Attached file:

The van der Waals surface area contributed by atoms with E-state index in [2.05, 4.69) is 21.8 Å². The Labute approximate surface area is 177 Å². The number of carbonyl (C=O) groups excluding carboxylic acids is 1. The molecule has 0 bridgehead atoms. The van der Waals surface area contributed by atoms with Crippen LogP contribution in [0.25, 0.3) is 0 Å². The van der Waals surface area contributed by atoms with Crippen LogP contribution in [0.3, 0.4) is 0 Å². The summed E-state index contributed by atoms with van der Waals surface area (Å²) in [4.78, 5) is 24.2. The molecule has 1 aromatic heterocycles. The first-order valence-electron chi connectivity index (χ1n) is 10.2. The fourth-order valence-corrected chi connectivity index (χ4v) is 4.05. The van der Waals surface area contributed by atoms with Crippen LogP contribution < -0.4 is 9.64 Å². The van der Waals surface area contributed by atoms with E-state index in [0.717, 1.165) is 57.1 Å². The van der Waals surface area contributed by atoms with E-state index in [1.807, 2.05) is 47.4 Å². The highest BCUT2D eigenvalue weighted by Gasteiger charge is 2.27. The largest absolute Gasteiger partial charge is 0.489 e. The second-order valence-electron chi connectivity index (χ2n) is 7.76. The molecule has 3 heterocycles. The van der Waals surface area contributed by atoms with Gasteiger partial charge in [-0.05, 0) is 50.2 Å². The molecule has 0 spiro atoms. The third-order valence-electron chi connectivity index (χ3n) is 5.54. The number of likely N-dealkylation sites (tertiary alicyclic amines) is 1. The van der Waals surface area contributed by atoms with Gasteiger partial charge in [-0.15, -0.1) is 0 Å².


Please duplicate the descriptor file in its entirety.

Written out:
The van der Waals surface area contributed by atoms with E-state index in [2.05, 4.69) is 21.8 Å². The Labute approximate surface area is 177 Å². The number of carbonyl (C=O) groups excluding carboxylic acids is 1. The molecule has 0 bridgehead atoms. The van der Waals surface area contributed by atoms with Crippen LogP contribution in [0.25, 0.3) is 0 Å². The van der Waals surface area contributed by atoms with Crippen LogP contribution in [0.3, 0.4) is 0 Å². The summed E-state index contributed by atoms with van der Waals surface area (Å²) in [4.78, 5) is 24.2. The molecule has 1 aromatic heterocycles. The first-order valence-electron chi connectivity index (χ1n) is 10.2. The fourth-order valence-corrected chi connectivity index (χ4v) is 4.05. The van der Waals surface area contributed by atoms with Crippen LogP contribution < -0.4 is 9.64 Å². The van der Waals surface area contributed by atoms with E-state index in [0.717, 1.165) is 57.1 Å². The van der Waals surface area contributed by atoms with E-state index in [1.807, 2.05) is 47.4 Å². The highest BCUT2D eigenvalue weighted by Gasteiger charge is 2.27. The largest absolute Gasteiger partial charge is 0.489 e. The second-order valence-electron chi connectivity index (χ2n) is 7.76. The molecule has 3 heterocycles. The van der Waals surface area contributed by atoms with Gasteiger partial charge in [-0.05, 0) is 50.2 Å². The molecule has 0 spiro atoms. The third-order valence-electron chi connectivity index (χ3n) is 5.54. The number of likely N-dealkylation sites (tertiary alicyclic amines) is 1. The van der Waals surface area contributed by atoms with Gasteiger partial charge in [-0.15, -0.1) is 0 Å².